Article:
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Homework Help: Closed wire loop

  1. Aug 27, 2010 #1
    1. The problem statement, all variables and given/known data
    5 A closed wire loop in the form of a square of side 4.0 cm is mounted with its plane horizontal. The loop has a resistance of 2.0 x 10-3Ω, and negligible self-inductance. The loop is situated in a magnetic field of 0.70 T, directed vertically downwards. When the field is switched off, it decreases to zero at a uniform rate on 0.80 s. What is:
    a) the current induced in the loop,
    b) the energy dissipated in the loop during the change in the magnetic field?
    c) Show on a diagram, justifying your statement, the direction of the induced current.


    2. Relevant equations
    a) can someone please check this...
    [tex]\phi[/tex]=BA
    [tex]\phi[/tex]=1.12*10-3Wb
    V=N[tex]\Delta[/tex][tex]\phi[/tex]/[tex]\Delta[/tex]t
    V=1.4*10-3V
    I=V/R
    I=0.7A
    b) this one im not sure about
    given P=Vi and power is energy over time i derived:
    energy =VIt is that energy dissipated or something like total energy????
    Energy =7.84*10-4J
    c) see the attachment. sorry about the terrible pic - I dont have a scanner - Conventional current.

    Ps. Im not asking anyone to sit down with a calculator and check my work, I just want to know if my procedure is right...\
    Thanks




    3. The attempt at a solution
     

    Attached Files:

    • PF.png
      PF.png
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  2. jcsd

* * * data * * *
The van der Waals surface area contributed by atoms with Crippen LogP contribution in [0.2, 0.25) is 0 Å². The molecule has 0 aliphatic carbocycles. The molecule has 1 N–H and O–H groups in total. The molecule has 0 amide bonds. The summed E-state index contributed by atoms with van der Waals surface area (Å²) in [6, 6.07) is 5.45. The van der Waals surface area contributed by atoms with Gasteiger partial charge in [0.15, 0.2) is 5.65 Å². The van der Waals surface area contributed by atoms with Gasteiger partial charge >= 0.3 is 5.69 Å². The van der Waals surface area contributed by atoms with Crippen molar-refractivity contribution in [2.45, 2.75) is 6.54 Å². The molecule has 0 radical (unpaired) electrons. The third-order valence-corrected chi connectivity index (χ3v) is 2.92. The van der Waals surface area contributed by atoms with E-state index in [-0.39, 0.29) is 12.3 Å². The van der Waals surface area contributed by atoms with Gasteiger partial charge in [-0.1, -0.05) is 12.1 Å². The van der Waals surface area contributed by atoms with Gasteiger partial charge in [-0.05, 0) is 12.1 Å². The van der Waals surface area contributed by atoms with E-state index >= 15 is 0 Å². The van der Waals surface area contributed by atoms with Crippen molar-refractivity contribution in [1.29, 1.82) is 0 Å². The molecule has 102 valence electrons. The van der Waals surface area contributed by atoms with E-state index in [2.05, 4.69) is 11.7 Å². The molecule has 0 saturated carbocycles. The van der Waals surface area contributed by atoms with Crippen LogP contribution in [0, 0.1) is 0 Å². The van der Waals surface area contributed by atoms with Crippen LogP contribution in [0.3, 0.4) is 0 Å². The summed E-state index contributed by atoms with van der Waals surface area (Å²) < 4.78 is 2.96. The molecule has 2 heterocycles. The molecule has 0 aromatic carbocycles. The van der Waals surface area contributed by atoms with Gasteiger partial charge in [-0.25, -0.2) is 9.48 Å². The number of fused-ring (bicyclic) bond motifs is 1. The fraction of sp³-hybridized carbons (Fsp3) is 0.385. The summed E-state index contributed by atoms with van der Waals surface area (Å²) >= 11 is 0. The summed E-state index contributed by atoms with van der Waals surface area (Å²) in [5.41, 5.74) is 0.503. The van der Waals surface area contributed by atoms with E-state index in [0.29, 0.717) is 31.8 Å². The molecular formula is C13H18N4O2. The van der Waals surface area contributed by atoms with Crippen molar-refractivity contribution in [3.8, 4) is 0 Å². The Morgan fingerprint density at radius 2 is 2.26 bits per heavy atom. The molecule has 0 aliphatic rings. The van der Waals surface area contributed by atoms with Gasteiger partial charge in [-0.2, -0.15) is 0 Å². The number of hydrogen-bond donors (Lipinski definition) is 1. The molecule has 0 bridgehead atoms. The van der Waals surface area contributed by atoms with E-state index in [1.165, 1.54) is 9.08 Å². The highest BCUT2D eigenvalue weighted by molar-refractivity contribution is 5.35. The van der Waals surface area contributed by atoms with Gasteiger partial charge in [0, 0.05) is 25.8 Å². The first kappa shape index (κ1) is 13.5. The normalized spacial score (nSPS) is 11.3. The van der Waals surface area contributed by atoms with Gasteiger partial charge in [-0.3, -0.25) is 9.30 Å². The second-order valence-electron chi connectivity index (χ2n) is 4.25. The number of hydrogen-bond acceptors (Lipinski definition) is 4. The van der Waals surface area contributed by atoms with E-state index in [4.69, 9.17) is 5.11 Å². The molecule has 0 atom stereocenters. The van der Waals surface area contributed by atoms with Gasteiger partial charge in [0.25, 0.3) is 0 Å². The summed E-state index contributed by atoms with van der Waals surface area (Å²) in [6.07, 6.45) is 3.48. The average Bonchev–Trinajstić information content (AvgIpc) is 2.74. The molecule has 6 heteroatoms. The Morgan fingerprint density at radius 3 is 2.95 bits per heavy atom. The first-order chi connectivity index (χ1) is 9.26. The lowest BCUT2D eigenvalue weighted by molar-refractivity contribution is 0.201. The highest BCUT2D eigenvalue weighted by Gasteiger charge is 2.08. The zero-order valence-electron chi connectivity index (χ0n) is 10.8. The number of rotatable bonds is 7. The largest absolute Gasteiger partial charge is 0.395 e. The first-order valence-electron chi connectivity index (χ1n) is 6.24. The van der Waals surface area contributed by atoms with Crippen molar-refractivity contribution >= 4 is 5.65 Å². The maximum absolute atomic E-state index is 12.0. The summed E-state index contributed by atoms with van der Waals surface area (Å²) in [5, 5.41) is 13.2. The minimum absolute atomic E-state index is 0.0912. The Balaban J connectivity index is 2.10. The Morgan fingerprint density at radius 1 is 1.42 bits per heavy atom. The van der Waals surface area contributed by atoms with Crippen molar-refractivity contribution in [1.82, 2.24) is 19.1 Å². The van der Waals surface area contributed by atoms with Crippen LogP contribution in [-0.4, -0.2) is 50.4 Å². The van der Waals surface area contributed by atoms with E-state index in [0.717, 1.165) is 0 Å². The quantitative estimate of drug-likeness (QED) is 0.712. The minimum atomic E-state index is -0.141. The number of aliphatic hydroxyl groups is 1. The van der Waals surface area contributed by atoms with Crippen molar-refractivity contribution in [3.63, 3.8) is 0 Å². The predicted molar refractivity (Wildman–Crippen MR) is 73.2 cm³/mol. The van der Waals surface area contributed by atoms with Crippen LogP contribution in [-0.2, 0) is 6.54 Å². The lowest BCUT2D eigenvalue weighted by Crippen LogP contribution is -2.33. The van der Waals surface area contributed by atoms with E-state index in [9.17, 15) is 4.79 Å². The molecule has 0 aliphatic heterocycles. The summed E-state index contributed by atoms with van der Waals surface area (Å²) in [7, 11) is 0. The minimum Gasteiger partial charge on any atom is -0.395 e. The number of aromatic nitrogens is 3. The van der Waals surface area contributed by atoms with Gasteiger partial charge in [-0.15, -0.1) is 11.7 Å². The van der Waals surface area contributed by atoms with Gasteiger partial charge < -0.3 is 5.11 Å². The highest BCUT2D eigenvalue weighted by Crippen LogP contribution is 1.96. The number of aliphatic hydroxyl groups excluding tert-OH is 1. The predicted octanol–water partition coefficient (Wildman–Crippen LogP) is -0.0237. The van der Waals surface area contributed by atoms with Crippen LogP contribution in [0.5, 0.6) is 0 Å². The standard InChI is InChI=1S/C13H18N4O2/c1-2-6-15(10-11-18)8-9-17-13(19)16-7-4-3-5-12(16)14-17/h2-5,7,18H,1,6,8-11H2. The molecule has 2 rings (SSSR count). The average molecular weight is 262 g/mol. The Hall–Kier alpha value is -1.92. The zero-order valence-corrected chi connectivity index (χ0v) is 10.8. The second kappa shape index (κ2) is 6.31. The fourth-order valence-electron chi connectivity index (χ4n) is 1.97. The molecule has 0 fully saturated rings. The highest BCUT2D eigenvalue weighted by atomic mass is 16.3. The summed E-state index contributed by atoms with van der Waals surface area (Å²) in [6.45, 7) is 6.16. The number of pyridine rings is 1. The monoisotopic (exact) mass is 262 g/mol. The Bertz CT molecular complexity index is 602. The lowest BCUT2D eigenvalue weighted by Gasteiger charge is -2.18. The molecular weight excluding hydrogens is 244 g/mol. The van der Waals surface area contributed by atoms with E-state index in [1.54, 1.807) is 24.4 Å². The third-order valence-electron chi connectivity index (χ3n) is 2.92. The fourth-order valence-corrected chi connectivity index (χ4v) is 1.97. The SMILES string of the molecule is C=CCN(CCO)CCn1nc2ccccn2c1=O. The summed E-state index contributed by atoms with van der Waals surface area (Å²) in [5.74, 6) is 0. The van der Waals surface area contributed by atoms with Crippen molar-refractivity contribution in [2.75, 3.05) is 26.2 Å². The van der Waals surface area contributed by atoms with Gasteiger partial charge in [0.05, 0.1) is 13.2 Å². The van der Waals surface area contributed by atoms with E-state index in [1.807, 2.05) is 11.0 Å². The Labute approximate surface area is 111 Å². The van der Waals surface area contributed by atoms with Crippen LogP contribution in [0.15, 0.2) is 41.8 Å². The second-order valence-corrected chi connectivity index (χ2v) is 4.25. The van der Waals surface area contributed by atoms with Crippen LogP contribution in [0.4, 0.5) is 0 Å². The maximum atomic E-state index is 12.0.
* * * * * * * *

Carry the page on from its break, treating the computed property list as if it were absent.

3. Aug 28, 2010 #2

    ehild

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    Homework Helper

    The method and calculation is correct. Check the direction of current. It must result in a magnetic field inside the loop which has the same direction as the original one, according to Lenz's law "An induced current is always in such a direction as to oppose the motion or change causing it".
     
  4. Aug 28, 2010 #3
    Thanks ehild, didn't bother reading len's law from the text but I did reach that conclusion.
    The only way I get a different direction is if I use electron flow instead of conventional current??
    Is this what I should have (still using conventional current)???
     

    Attached Files:

    • PF.png
      PF.png
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  5. Aug 28, 2010 #4

    ehild

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    Use conventional current. And the direction of the conventional current is opposite to that in the figure.

    The magnetic field points downward. When its magnitude decreases, the induced current will produce a magnetic field which direction is the same as that of the original one. Check.

    ehild
     
  6. Aug 28, 2010 #5
    I agree with what you said there (opposite reaction) but thats what I drew in Figure 1 isnt it??? Or is my induced current right in figure 1 but my actual current wrong -
    looking like
     

    Attached Files:

    • PF.png
      PF.png
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  7. Aug 28, 2010 #6

    ehild

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    This last picture is OK. There is only induced current. There is no current without changing magnetic field, as there is no battery or any other source in the loop. You find the direction of magnetic field by the right-hand rule: if your thumb points in the direction of current your curved fingers around the wire show the magnetic field lines: they point in the direction of the fingertips. See the green hand in the figure.

    ehild
     

    Attached Files:

  8. Aug 28, 2010 #7
    Thanks for your help ehild, I think I was thinking of a very similar question about an inductor and ac source and confused myself a bit. THANKS
     
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